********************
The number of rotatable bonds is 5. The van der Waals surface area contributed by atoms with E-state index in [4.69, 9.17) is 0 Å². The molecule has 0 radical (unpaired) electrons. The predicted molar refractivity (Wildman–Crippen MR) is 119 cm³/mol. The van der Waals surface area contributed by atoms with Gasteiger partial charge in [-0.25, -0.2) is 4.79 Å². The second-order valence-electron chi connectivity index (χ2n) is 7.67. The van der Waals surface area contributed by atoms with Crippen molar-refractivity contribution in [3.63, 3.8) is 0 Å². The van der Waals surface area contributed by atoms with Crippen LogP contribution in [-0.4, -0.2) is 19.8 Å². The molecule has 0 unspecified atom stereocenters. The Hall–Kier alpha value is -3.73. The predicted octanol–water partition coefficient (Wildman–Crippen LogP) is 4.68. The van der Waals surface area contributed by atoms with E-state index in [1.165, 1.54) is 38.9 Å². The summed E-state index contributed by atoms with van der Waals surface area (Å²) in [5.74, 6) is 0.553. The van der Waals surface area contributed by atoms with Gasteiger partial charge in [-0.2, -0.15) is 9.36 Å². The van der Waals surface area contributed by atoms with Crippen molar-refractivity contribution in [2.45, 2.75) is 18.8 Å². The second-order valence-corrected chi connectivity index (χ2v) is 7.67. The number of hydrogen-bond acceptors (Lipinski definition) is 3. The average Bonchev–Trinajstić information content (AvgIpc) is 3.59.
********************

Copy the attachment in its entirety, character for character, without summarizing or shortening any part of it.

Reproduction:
The number of rotatable bonds is 5. The van der Waals surface area contributed by atoms with E-state index in [4.69, 9.17) is 0 Å². The molecule has 0 radical (unpaired) electrons. The predicted molar refractivity (Wildman–Crippen MR) is 119 cm³/mol. The van der Waals surface area contributed by atoms with Gasteiger partial charge in [-0.25, -0.2) is 4.79 Å². The second-order valence-electron chi connectivity index (χ2n) is 7.67. The van der Waals surface area contributed by atoms with Crippen molar-refractivity contribution in [3.63, 3.8) is 0 Å². The van der Waals surface area contributed by atoms with Crippen LogP contribution in [-0.4, -0.2) is 19.8 Å². The molecule has 0 unspecified atom stereocenters. The Hall–Kier alpha value is -3.73. The predicted octanol–water partition coefficient (Wildman–Crippen LogP) is 4.68. The van der Waals surface area contributed by atoms with E-state index in [1.165, 1.54) is 38.9 Å². The summed E-state index contributed by atoms with van der Waals surface area (Å²) in [5.74, 6) is 0.553. The van der Waals surface area contributed by atoms with Gasteiger partial charge in [-0.2, -0.15) is 9.36 Å². The van der Waals surface area contributed by atoms with Crippen molar-refractivity contribution in [2.45, 2.75) is 18.8 Å². The second-order valence-corrected chi connectivity index (χ2v) is 7.67. The number of hydrogen-bond acceptors (Lipinski definition) is 3. The average Bonchev–Trinajstić information content (AvgIpc) is 3.59.